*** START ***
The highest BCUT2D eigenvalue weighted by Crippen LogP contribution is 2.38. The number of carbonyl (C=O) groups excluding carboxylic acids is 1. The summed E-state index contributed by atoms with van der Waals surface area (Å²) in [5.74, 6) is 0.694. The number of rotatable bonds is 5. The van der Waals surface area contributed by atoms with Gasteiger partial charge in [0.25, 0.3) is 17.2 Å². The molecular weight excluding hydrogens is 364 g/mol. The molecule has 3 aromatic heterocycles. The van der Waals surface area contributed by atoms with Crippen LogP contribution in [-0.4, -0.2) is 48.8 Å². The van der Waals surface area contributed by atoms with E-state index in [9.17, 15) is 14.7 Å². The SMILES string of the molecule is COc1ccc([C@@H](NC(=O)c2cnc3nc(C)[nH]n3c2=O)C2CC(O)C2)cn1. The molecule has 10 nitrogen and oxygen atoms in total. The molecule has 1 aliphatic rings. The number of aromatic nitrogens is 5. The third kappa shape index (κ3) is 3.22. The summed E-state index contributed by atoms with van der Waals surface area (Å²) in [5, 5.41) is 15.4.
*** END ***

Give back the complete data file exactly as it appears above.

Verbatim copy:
The highest BCUT2D eigenvalue weighted by Crippen LogP contribution is 2.38. The number of carbonyl (C=O) groups excluding carboxylic acids is 1. The summed E-state index contributed by atoms with van der Waals surface area (Å²) in [5.74, 6) is 0.694. The number of rotatable bonds is 5. The van der Waals surface area contributed by atoms with Gasteiger partial charge in [0.25, 0.3) is 17.2 Å². The molecular weight excluding hydrogens is 364 g/mol. The molecule has 3 aromatic heterocycles. The van der Waals surface area contributed by atoms with Crippen LogP contribution in [-0.4, -0.2) is 48.8 Å². The van der Waals surface area contributed by atoms with E-state index in [9.17, 15) is 14.7 Å². The SMILES string of the molecule is COc1ccc([C@@H](NC(=O)c2cnc3nc(C)[nH]n3c2=O)C2CC(O)C2)cn1. The molecule has 10 nitrogen and oxygen atoms in total. The molecule has 1 aliphatic rings. The number of aromatic nitrogens is 5. The third kappa shape index (κ3) is 3.22. The summed E-state index contributed by atoms with van der Waals surface area (Å²) in [5, 5.41) is 15.4.